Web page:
U.S. stocks are reversing a Tuesday start in the red and now trading higher as investors think through the implications of the Bank of Japan’s surprise announcement to put a higher ceiling on government bond yields.
How are stocks are trading
The S&P 500
gained nearly 19 points, almost 0.5%, to 3,836.
The Dow Jones Industrial Average
was up 165 points, or 0.5%, at 32,923.
The Nasdaq Composite
was up 56 points, or 0.5%, to 10,602.
Stocks fell for a fourth straight session on Monday. The Nasdaq Composite was down 6.3% over that stretch, and has retreated 32.6% so far this year.
What’s driving markets
Wall Street is staring at the chance of a fifth straight losing session while investors weigh the implications of a surprise monetary policy shift by the Bank of Japan.
The S&P 500 closed the previous day near a six-week low amid concerns that central banks’ hiking of borrowing costs to combat inflation will push economies into recession and cause corporate earnings to fall.
The Bank of Japan had been a supportive outlier of late having maintained rates at the zero lower bound while others embarked on their biggest tightening cycle in a generation, noted Henry Allen, strategist at Deutsche Bank.
But on Tuesday the BoJ doubled the cap on the country’s 10-year bond, from 0.25% to 0.5%, causing the yen to jump more than 3% while whacking equities in the region and giving U.S. stock investors more to consider.
See: Why the Bank of Japan’s surprise policy twist is rattling global markets
The BoJ kept its short-term interest rate at minus 0.1%, but the raising of the yield at which it will allow bonds to trade was seen as a step towards the ending of its era of ultra-loose monetary policy. The Nikkei 225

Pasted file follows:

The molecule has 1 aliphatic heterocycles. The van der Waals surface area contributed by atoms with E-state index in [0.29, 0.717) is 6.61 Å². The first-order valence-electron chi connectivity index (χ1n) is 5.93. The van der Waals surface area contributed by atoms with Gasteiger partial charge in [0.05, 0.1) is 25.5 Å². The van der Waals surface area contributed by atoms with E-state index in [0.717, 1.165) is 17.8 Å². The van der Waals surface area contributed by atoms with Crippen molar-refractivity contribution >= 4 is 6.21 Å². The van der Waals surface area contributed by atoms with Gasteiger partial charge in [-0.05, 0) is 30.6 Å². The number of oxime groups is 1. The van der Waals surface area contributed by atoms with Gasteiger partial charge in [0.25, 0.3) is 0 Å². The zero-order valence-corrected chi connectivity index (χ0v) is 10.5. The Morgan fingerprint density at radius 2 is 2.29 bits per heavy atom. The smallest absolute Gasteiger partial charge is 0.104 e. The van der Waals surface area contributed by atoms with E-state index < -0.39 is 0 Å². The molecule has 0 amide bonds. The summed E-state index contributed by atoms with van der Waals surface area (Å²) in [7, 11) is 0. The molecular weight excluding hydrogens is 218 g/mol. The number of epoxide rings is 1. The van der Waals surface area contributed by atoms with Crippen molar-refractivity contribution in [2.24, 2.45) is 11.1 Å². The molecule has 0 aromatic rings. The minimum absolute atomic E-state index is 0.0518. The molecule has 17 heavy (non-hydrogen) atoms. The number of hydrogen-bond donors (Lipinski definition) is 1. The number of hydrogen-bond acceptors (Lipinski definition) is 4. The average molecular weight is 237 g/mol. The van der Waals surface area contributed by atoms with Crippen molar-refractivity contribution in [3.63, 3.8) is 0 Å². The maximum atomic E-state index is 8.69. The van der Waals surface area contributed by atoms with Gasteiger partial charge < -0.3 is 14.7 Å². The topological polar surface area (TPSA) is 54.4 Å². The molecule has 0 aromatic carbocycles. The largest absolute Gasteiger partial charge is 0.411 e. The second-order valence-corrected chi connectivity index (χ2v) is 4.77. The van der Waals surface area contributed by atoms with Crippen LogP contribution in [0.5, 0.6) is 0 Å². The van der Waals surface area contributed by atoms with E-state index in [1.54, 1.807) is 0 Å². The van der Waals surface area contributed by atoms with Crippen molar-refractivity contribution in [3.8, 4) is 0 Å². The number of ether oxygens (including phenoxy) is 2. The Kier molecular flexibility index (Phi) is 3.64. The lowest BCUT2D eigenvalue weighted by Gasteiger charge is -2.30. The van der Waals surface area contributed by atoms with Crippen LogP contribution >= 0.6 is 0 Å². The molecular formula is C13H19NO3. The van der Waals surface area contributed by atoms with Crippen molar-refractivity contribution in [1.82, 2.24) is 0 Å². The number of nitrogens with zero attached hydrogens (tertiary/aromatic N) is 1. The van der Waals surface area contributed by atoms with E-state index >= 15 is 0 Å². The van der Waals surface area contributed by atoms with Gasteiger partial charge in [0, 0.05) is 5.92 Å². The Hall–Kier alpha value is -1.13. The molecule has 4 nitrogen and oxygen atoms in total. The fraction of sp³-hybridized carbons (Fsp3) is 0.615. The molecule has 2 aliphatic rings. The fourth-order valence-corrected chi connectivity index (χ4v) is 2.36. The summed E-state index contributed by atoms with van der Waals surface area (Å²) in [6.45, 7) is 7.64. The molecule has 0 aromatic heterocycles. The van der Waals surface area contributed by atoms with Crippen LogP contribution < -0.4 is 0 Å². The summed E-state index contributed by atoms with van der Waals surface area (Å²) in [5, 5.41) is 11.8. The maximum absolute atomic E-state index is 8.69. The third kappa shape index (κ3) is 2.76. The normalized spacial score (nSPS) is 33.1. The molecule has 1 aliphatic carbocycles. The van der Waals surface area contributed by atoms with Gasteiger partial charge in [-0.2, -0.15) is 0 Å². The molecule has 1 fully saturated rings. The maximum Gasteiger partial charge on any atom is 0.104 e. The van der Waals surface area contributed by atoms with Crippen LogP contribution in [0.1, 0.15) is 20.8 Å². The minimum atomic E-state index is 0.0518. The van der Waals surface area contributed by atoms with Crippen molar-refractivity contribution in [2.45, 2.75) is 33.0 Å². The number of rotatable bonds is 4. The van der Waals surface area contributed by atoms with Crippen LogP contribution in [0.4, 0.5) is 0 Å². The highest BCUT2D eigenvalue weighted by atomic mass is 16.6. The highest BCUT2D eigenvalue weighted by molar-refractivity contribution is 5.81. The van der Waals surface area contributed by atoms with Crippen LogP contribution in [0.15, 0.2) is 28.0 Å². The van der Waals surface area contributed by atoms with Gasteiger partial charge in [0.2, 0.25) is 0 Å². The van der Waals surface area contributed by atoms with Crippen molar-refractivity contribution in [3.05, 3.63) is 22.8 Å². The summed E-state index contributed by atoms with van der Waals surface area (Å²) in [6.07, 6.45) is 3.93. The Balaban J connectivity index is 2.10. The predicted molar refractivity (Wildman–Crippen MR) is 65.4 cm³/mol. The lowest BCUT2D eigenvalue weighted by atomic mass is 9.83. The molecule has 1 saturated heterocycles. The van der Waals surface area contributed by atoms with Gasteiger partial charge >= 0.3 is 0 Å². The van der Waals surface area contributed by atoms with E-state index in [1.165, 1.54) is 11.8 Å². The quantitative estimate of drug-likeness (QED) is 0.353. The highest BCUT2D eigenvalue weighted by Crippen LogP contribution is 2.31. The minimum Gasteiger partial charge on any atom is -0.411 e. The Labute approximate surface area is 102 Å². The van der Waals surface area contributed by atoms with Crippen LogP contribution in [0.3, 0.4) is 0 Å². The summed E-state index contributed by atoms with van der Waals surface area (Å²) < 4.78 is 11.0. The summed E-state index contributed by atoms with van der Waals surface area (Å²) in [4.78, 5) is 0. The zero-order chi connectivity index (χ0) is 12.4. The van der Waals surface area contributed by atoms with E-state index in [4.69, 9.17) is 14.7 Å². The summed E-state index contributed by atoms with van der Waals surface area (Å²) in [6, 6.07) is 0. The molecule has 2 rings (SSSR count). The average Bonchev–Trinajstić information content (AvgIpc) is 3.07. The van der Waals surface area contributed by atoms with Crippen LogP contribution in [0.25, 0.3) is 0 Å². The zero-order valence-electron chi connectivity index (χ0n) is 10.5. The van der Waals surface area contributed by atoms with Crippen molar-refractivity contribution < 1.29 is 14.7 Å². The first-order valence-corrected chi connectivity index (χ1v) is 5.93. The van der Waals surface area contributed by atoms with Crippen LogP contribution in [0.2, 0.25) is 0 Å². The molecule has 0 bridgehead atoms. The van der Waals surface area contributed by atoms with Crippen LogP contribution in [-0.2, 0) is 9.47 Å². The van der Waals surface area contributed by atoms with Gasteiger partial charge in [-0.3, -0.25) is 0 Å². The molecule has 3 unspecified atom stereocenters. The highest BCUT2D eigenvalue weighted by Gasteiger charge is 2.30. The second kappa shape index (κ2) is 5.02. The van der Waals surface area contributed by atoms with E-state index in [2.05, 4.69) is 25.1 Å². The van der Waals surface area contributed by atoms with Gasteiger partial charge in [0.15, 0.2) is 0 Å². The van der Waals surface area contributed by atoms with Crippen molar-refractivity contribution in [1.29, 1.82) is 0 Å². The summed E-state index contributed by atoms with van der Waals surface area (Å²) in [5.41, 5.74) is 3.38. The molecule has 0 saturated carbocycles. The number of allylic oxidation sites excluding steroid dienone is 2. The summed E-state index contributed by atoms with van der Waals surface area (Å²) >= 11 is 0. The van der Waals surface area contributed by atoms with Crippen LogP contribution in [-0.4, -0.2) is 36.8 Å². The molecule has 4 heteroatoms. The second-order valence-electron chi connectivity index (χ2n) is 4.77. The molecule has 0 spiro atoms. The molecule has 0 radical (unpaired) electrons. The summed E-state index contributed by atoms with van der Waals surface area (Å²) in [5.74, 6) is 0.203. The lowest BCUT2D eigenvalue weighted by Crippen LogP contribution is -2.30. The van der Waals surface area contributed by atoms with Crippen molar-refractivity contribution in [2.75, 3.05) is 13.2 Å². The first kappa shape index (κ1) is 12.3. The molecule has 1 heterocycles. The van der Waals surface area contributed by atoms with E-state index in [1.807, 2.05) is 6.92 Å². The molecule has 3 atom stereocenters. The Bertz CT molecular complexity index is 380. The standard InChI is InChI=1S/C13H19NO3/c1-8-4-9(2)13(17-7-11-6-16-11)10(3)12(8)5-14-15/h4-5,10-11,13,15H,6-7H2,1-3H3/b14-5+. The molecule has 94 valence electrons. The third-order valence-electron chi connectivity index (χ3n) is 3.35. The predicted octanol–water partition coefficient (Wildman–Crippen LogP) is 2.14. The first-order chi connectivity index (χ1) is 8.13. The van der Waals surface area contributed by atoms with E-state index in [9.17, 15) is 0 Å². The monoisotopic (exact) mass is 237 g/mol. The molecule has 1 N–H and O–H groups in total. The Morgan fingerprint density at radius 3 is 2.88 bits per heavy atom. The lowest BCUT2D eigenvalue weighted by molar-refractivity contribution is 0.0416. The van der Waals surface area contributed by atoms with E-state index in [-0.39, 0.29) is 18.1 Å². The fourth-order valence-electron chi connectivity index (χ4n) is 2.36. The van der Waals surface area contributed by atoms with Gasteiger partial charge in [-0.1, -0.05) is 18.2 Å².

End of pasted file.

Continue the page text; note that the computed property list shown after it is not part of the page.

“It’s important not to underestimate the impact this could have, because tighter BoJ policy would remove one of the last global anchors that’s helped to keep borrowing costs at low levels more broadly,” Allen added.
The 10-year U.S. Treasury yield
stood at 3.682% as the equivalent maturity Japanese government bond
climbed to 0.418%.
However, some analysts argued that recent falls for U.S. stocks were starting to look overdone, and indeed S&P 500 futures pared losses later.
“U.S. equity markets remain trending lower in the short run, but are close to near-term support which should materialize between 12/21-12/23 at marginally lower levels,” wrote Mark Newton, head of technical strategy at Fundstrat, in a note to clients.
“The percentage of stocks above their 20-day moving average is nearing single-digit territory, which normally provides relief for longs. Overall, I don’t expect markets to go down much further in December, and risk/reward for trading shorts looks sub-par with SPX not far above targets at 3,725.
“This might materialize at 3775-3800 before allowing for a minor bounce, and then retest into Wednesday-Friday. However, I’m fully expecting a bounce next week into year-end, regardless if it proves temporary,” Newton concluded.
Building permits and housing starts were both down in November, according to data released Tuesday morning. Building permits fell 11.2% while housing starts fell 0.5%.
Companies in focus
is phasing out the manufacturing of so-called “forever chemicals” like fluoropolymers, fluorinated fluids, and PFAS-based additive products by the end of 2025. The phase-out process will include taking mostly non-cash charges of $1.3 billion to $2.3 billion to exit the line of business. Shares are up less than 0.1% in mid-morning trading.
Wells Fargo & Co.
is being ordered to pay a civil penalty of $1.7 billion and return more than $2 billion to consumers, according to the Consumer Financial Protection Bureau. The regulator said the fines and consumer redress are connected to “widespread mismanagement” of auto loans, mortgages and deposit accounts, the CFPB said. Shares were off 0.1% in mid-morning trading.